'S--t Black Women Say' Video Sparks Outrage

Spoof of "S--t Girls Will Say" video doesn't go over too well with African-American women.

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Elijah Griffin (Handout)

A video entitled "Shit Black Women Say" has become a YouTube sensation while at the same time enraging many African-American women.

The video, directed by Brooklyn, N.Y., director Elijah Griffin, has already garnered close to a million views. But let's just say that those 1 million viewers may not all be fans of Griffin's video.

"While those images are funny to those of us who are well-educated, some young people don't know how to filter the message," Benita Miller, founder of the Brooklyn Young Mothers' Collective, told New York's Daily News.

"Young people don't know what is real or what is imagined," said Miller. "When you work with young women, they take on these characteristics."

Farah Tanis, executive director of Black Women's Blueprint in downtown Brooklyn, pointed out that you can't control your audience once you post something online.

"You put something on YouTube, the whole world is watching," Tanis told the Daily News. "I don't think it is a man's place to offer this type of representation of black women."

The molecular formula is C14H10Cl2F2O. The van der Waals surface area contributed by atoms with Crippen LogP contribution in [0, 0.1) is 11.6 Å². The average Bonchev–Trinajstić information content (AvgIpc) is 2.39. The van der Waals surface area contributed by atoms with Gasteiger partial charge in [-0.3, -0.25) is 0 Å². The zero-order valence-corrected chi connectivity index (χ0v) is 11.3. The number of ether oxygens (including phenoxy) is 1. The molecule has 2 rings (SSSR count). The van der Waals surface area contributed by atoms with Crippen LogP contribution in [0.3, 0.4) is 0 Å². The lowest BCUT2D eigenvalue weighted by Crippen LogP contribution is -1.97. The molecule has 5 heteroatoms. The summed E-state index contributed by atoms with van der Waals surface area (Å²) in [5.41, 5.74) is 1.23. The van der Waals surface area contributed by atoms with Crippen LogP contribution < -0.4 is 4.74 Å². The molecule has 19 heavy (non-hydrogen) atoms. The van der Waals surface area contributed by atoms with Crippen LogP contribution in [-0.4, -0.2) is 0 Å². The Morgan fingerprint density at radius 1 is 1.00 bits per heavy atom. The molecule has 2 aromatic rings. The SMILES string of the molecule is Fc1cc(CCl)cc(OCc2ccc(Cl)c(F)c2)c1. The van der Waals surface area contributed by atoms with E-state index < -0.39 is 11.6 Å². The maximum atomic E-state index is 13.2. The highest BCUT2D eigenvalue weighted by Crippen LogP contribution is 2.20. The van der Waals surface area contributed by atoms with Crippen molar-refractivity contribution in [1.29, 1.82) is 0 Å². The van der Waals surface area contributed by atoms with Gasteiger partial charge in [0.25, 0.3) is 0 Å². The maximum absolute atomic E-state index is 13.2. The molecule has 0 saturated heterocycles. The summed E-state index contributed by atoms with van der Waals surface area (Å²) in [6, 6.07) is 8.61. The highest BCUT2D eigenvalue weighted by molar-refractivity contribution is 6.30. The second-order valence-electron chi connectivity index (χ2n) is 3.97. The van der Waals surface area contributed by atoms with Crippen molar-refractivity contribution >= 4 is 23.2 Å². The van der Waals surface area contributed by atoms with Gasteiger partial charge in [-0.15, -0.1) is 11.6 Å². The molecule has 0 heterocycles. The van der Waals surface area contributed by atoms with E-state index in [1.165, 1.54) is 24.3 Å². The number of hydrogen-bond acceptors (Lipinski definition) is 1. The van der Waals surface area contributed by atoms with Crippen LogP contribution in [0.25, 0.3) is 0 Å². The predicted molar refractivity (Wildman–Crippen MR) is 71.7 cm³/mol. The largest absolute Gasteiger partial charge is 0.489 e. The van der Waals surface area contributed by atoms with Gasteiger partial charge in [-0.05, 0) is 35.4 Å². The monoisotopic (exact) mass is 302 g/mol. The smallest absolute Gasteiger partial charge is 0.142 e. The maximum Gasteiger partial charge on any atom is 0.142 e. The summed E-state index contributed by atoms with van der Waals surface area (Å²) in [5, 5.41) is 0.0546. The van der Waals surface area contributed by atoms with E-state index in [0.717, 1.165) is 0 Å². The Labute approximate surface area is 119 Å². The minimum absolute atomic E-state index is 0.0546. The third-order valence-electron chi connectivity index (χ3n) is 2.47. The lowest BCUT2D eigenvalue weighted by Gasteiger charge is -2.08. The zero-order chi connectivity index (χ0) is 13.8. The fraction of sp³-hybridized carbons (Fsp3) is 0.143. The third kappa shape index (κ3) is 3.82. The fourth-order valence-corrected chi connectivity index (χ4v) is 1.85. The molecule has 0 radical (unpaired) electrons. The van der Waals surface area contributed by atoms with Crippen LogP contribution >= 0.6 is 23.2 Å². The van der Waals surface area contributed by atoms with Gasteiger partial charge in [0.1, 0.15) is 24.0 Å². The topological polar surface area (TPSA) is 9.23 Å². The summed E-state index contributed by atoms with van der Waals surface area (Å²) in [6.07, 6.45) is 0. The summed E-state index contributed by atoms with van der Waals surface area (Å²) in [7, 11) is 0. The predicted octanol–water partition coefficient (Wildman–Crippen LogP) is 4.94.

The video, which is a spoof of the popular video "Shit Girls Say," shows comedian Billy Sorrells dressed in drag snapping his fingers, patting his itchy weave and sounding like a mock version of Shenaenae from the popular '90s show Martin.

Griffin and Sorrell were surprised by the negative reaction to the video, which they just chalked up to being fun.

"We were just trying to amuse ourselves. We didn't expect it to be viral," said Sorrell to the Daily News. Sorrell describes his character, "Peaches," as "a cross between a woman and a gay man" sporting a goatee.

"People need to laugh. When we laugh, we see each other better," Sorrell said.

Whether this young man found this funny or not isn't the point. The point is that there are already enough negative stereotypical images of African-American women online and on TV, and this video does nothing to help crush those stereotypes.

Do you agree, or do you think the video is all in good fun and no more offensive than the "white" video it is spoofing? The video is below; judge for yourself and let us know what you think.

Read more at the Daily News.

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